Florence man acquitted of child rape charges

Hampshire County Courthouse

Hampshire County Courthouse STAFF FILE PHOTO


Staff Writer

Published: 04-02-2024 12:48 PM

Modified: 04-02-2024 4:49 PM

NORTHAMPTON — A Florence man accused of child rape and related offenses was freed Tuesday after jurors acquitted him on all counts following a week-long trial in Hampshire Superior Court.

Scott Duseau, 52, was embraced outside court after the verdict by dozens of supporters and family members who had attended his trial throughout.

He had been free on $5,000 bail and conditions since his arrest in October 2022 on two counts of rape and four counts of indecent assault and battery on a child under 14.

“I’m very pleased for Scott and his family,” his attorney, David Mintz, said outside court. “His life has been upended by these charges. Since his arrest, he’s lived in a state of dread and stress.”

A Northampton native and licensed practical nurse, Duseau worked most recently as infection control specialist at Linda Manor Extended Care Facility in Leeds.

After receiving the case Monday afternoon. the jury of seven men and five women deliberated for less than five hours before reaching its verdict.

Mintz praised the jury for being consistently engaged during the trial.

“The jury never stopped paying attention. I think they came to the right decision,” he said.

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Assistant District Attorney Anne Yereniuk praised the alleged victim, a boy who was 5 or 6 at the time of the alleged offenses, for coming forward and testifying.

“The child told his story and exhibited bravery in that process,” she said.

The attorneys gave closing arguments Monday afternoon after several half-days of testimony from witnesses.

Mintz told the jury the only ones who know the truth are Duseau and the child.

“The government wants you to believe Scott Duseau is a monster,” Mintz said.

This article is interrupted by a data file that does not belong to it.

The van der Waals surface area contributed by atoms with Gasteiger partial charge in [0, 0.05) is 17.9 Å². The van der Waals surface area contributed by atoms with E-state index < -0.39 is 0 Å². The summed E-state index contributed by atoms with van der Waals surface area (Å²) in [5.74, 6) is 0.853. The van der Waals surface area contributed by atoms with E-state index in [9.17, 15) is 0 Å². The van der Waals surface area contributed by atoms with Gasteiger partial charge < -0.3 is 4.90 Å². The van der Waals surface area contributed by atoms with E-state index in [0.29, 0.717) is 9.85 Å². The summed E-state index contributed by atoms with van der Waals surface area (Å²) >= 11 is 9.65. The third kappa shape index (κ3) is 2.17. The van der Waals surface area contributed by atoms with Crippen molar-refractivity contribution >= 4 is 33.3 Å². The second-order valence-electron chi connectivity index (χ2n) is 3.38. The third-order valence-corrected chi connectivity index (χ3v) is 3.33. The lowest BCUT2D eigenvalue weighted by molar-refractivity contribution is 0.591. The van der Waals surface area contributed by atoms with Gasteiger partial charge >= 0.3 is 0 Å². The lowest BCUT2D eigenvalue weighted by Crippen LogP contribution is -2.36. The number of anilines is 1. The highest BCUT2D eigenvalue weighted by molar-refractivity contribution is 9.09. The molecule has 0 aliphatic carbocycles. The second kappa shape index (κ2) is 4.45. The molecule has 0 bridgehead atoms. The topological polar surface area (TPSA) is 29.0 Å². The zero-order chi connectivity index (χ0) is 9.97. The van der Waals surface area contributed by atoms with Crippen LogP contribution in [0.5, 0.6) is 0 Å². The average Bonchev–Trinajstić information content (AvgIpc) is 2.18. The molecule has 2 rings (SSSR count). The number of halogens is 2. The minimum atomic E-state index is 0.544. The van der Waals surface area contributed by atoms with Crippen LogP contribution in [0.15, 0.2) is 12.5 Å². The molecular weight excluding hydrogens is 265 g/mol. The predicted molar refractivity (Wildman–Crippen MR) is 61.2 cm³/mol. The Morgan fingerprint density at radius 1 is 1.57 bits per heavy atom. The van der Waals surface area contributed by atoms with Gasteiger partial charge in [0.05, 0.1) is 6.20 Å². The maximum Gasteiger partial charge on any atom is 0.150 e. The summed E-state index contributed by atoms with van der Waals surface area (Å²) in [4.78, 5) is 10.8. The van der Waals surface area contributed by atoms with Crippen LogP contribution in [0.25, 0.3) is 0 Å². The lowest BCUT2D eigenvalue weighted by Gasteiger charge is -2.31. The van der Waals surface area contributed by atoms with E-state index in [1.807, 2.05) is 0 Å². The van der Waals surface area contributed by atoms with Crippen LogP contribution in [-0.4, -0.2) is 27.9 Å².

He said the defendant had been forthright on the stand about the times he had spent alone with the boy, who was a member of his household for several years.

Duseau was accused of committing the offenses at his home on different occasions between June 1, 2019, and April 5, 2021.

Mintz highlighted what he saw as inconsistencies between the boy’s testimony and that of his mother, who also took the stand.

Witnesses, including Duseau’s husband, Adam Holst, and friends Keri Purcell and Melissa Clapp, testified earlier that the boy had great affection for Duseau, and Duseau said his wish was to be a positive and stabilizing influence on the child.

“You never did anything sexually inappropriate with or to that child?” Mintz asked his client on the stand.

“No, I did not,” Duseau testified.

Yereniuk acknowledged that parts of Duseau’s relationship with the boy were positive, but she emphasized that he had “access and opportunity” to commit offenses.

She also cited apparent inconsistencies in the testimony of witnesses called by the defense, and said the boy had been consistent in his allegations.

Witnesses were asked about their memories of April 5, 2021, which was the first day of in-person school since the beginning of the COVID-19 pandemic. All remembered the boy being “grumpy” when he got home off the school bus that afternoon, and more than one testified hearing him say “You’re gonna pay” when he was walking in the house.

Prior to closing arguments, Judge Edward McDonough gave the jury instructions on evidence, the presumption of innocence, the burden of proof and the concept of reasonable doubt.

“You will determine the facts on the evidence only,” he said.

After the jury foreman pronounced the verdicts of “not guilty” on all counts, McDonough thanked jurors for their service and told them it was clear they had taken their responsibility seriously.

James Pentland can be reached at jpentland@gazettenet.com.